The art of Kirigami and paper electronics

by | Mar 26, 2020

Researchers use the ancient art of Kirigami folding to create flexible electronic devices from paper and diversify the applications of next-generation sensors, robots, and diagnostic devices.

There has been a growing interest in printed electronics in recent years for display, radio-frequency identification, and wearable devices. Conventional printed electronics based on rigid substrates, such as printed circuit board are well-known. However, recent attention has been shifting toward those with soft and flexible forms as these features allow printed electronics to be bent, twisted, folded, or rolled into 3D configurations. In addition to enhancing the properties of electronic devices, consideration toward reducing environment impacts also need to be considered when developing next-generation printed electronics; factors such as material recyclability and toxicity.

To find a candidate that will meet our needs, one does not need to look far. A team of researchers proposes using paper as a new medium for printed electronics. Due to its recyclability, degradability, low cost, and easy production, paper is a well-suited material for low-cost and sustainably printed electronics.

Printing conductive inks, such as nano-silver ink, into electrode patterns on paper is a commonly used process in fabricating paper electronics. However, while paper is flexible, the electrodes printed on it are not, and as the substrate is folded, cracks start to form in electrodes, eventually resulting in fracture. This limitation has severely impeded development of devices based on paper electronics in various forms.

Now a team of researchers from Japan and Taiwan proposes a novel solution inspired by Kirigami, the ancient Japanese art of paper cutting, in their recent study published in Physica Status Solidi A – Applications and Materials Science. “Rather than bending nano-silver electrodes, which causes breaks, we observed that these electrodes could be twisted without fracture in our preliminary experiments. This made us consider whether there is any way to take advantage of this deformation,” says Dr. Tilo H. Yang from National Taiwan University, who is the lead author of the article. “Then we came up with the use of Kirigami, cutting along the folding edge of paper so that the region nearby the folding edge can be twisted when the paper substrate is folded.”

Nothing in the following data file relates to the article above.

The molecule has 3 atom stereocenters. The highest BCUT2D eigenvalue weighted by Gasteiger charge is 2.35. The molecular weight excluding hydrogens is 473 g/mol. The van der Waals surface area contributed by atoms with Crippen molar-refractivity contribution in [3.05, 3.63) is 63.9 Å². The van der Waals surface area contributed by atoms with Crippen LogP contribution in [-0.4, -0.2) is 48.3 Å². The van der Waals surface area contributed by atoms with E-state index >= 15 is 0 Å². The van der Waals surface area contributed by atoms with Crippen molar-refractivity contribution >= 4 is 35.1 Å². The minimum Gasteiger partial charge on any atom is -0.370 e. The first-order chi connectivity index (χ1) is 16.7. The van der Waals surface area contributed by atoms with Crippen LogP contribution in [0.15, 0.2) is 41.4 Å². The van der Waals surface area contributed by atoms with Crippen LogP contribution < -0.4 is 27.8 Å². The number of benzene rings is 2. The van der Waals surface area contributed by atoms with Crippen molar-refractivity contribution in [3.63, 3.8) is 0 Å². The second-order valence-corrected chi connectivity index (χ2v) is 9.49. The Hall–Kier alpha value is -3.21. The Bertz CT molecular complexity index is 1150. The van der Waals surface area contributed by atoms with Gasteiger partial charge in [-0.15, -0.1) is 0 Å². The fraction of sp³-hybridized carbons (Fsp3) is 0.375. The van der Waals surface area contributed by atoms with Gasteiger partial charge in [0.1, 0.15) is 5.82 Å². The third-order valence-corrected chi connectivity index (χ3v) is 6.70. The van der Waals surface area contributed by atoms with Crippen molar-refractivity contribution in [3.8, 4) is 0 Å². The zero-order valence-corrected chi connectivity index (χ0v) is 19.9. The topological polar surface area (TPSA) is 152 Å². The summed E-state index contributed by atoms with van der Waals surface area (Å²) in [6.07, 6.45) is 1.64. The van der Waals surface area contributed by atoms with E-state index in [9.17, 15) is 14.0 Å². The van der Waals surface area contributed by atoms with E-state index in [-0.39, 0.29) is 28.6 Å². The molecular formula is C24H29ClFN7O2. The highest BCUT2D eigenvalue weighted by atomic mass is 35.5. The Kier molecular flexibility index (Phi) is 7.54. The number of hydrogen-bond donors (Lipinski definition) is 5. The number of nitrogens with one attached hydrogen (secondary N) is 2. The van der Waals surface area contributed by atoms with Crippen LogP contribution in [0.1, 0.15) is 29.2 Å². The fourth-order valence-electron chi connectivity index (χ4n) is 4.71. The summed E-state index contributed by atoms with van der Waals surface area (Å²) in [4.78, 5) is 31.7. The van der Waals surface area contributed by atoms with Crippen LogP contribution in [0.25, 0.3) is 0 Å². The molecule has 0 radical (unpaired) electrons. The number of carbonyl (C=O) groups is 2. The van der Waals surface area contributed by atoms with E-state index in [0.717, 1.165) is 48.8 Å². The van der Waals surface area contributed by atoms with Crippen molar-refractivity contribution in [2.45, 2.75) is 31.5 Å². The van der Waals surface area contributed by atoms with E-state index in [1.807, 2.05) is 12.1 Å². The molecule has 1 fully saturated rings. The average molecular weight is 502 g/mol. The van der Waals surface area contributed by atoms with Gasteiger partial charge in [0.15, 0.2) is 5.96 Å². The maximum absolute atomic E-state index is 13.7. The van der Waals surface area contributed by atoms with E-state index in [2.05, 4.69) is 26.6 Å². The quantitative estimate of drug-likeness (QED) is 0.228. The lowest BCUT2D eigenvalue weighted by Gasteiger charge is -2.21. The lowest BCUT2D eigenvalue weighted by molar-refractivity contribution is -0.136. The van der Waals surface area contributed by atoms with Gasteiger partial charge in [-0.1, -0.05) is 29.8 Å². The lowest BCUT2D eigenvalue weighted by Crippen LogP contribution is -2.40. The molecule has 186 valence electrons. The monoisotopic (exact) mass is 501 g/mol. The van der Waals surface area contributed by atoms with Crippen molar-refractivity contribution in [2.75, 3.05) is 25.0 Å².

The team found that the structural integrity of nano-silver conductive electrodes and electrical performance of paper electronics could be well maintained using the Kirigami method. “The electrical resistance of the Kirigami electrode increased by 30% when the paper substrate was fully folded and conductivity was still maintained after fully folding for more than 100 cycles,” says Yang. “The electrodes without the Kirigami structure, by contrast, became disconnected under normal folding.”

The team further demonstrated that the Kirigami method could be used to create several mechatronic devices, such as a sensor and a mobile robot, which implies that endowing paper electronics with more advanced functionalities is on the horizon. “For example, if we fold a couple of nano-silver electrodes to make them mutually aligned and air is sandwiched in between, the whole structure works as an electrostatic capacitor that can be used to measure the folding angle or to generate electrostatic actuation,” says Prof. Jun Shintake from University of Electro-Communications.

The Kirigami strategy provided by the team is expected to bring diverse applications in sensors and actuators, microfluidic systems, soft robots, and diagnostic devices. Those future paper electronics devices will have more complicated 3D architectures and with advanced distributed functions depending on how you imagine and design them.

Reference: T. Yang, et al. ‘Foldable Kirigami Paper Electronics‘, Physica Status Solidi A – Applications and Materials Science (2020). DOI: 10.1002/pssa.201900891

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